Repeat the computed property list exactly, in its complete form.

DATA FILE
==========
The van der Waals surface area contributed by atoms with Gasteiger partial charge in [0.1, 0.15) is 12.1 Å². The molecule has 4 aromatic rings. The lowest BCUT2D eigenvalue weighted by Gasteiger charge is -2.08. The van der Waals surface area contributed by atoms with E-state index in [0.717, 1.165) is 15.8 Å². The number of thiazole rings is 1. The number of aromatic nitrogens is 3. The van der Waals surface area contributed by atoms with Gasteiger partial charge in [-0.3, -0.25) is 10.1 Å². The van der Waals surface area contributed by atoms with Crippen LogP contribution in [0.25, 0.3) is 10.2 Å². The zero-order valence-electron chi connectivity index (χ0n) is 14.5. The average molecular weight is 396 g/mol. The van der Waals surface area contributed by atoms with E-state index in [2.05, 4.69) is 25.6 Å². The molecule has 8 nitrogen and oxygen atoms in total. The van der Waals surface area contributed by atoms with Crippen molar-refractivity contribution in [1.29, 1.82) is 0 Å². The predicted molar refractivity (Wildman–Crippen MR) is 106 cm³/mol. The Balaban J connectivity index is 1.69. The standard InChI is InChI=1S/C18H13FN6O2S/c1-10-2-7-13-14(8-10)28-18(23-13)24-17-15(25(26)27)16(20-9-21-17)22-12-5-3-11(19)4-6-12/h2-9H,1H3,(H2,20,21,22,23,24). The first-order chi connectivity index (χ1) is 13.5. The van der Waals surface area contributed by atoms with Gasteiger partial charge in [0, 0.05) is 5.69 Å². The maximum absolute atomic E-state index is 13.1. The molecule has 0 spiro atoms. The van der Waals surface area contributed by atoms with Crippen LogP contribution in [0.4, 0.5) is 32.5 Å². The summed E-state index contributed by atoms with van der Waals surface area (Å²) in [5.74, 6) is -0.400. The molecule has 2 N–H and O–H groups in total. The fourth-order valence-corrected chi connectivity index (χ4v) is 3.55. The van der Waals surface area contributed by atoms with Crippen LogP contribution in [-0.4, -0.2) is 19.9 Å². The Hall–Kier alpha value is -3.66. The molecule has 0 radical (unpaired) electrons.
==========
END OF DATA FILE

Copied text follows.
The van der Waals surface area contributed by atoms with Gasteiger partial charge in [0.1, 0.15) is 12.1 Å². The molecule has 4 aromatic rings. The lowest BCUT2D eigenvalue weighted by Gasteiger charge is -2.08. The van der Waals surface area contributed by atoms with E-state index in [0.717, 1.165) is 15.8 Å². The number of thiazole rings is 1. The number of aromatic nitrogens is 3. The van der Waals surface area contributed by atoms with Gasteiger partial charge in [-0.3, -0.25) is 10.1 Å². The van der Waals surface area contributed by atoms with Crippen LogP contribution in [0.25, 0.3) is 10.2 Å². The zero-order valence-electron chi connectivity index (χ0n) is 14.5. The average molecular weight is 396 g/mol. The van der Waals surface area contributed by atoms with E-state index in [2.05, 4.69) is 25.6 Å². The molecule has 8 nitrogen and oxygen atoms in total. The van der Waals surface area contributed by atoms with Crippen molar-refractivity contribution in [1.29, 1.82) is 0 Å². The predicted molar refractivity (Wildman–Crippen MR) is 106 cm³/mol. The Balaban J connectivity index is 1.69. The standard InChI is InChI=1S/C18H13FN6O2S/c1-10-2-7-13-14(8-10)28-18(23-13)24-17-15(25(26)27)16(20-9-21-17)22-12-5-3-11(19)4-6-12/h2-9H,1H3,(H2,20,21,22,23,24). The first-order chi connectivity index (χ1) is 13.5. The van der Waals surface area contributed by atoms with Gasteiger partial charge in [0, 0.05) is 5.69 Å². The maximum absolute atomic E-state index is 13.1. The molecule has 0 spiro atoms. The van der Waals surface area contributed by atoms with Crippen LogP contribution in [0.4, 0.5) is 32.5 Å². The summed E-state index contributed by atoms with van der Waals surface area (Å²) in [5.74, 6) is -0.400. The molecule has 2 N–H and O–H groups in total. The fourth-order valence-corrected chi connectivity index (χ4v) is 3.55. The van der Waals surface area contributed by atoms with Crippen LogP contribution in [-0.4, -0.2) is 19.9 Å². The Hall–Kier alpha value is -3.66. The molecule has 0 radical (unpaired) electrons.